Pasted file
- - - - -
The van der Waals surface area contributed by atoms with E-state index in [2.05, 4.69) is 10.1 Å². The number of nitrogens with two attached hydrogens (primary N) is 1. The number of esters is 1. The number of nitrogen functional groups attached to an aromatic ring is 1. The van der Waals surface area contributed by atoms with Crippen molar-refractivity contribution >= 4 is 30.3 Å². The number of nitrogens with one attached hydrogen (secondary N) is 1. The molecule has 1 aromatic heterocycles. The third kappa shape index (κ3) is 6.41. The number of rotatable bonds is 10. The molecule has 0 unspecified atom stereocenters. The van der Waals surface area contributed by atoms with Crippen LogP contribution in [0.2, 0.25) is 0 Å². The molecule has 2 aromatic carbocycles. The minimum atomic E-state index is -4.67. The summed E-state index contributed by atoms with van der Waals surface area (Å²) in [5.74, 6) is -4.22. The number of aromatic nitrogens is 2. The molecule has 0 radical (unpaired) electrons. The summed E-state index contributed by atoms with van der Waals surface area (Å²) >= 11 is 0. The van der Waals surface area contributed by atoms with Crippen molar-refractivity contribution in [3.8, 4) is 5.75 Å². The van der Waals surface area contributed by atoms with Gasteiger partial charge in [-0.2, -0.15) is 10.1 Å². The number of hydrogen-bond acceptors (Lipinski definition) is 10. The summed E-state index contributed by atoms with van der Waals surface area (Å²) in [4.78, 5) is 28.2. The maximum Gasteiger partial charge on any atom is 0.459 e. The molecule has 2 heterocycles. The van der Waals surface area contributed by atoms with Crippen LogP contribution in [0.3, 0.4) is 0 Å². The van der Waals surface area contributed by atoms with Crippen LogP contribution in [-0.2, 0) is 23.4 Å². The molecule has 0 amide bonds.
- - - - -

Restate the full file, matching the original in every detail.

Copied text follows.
The van der Waals surface area contributed by atoms with E-state index in [2.05, 4.69) is 10.1 Å². The number of nitrogens with two attached hydrogens (primary N) is 1. The number of esters is 1. The number of nitrogen functional groups attached to an aromatic ring is 1. The van der Waals surface area contributed by atoms with Crippen molar-refractivity contribution >= 4 is 30.3 Å². The number of nitrogens with one attached hydrogen (secondary N) is 1. The molecule has 1 aromatic heterocycles. The third kappa shape index (κ3) is 6.41. The number of rotatable bonds is 10. The molecule has 0 unspecified atom stereocenters. The van der Waals surface area contributed by atoms with Crippen LogP contribution in [0.2, 0.25) is 0 Å². The molecule has 2 aromatic carbocycles. The minimum atomic E-state index is -4.67. The summed E-state index contributed by atoms with van der Waals surface area (Å²) in [5.74, 6) is -4.22. The number of aromatic nitrogens is 2. The molecule has 0 radical (unpaired) electrons. The summed E-state index contributed by atoms with van der Waals surface area (Å²) >= 11 is 0. The van der Waals surface area contributed by atoms with Crippen molar-refractivity contribution in [3.8, 4) is 5.75 Å². The van der Waals surface area contributed by atoms with Gasteiger partial charge in [-0.2, -0.15) is 10.1 Å². The number of hydrogen-bond acceptors (Lipinski definition) is 10. The summed E-state index contributed by atoms with van der Waals surface area (Å²) in [4.78, 5) is 28.2. The maximum Gasteiger partial charge on any atom is 0.459 e. The molecule has 2 heterocycles. The van der Waals surface area contributed by atoms with Crippen LogP contribution in [0.3, 0.4) is 0 Å². The van der Waals surface area contributed by atoms with Crippen LogP contribution in [-0.2, 0) is 23.4 Å². The molecule has 0 amide bonds.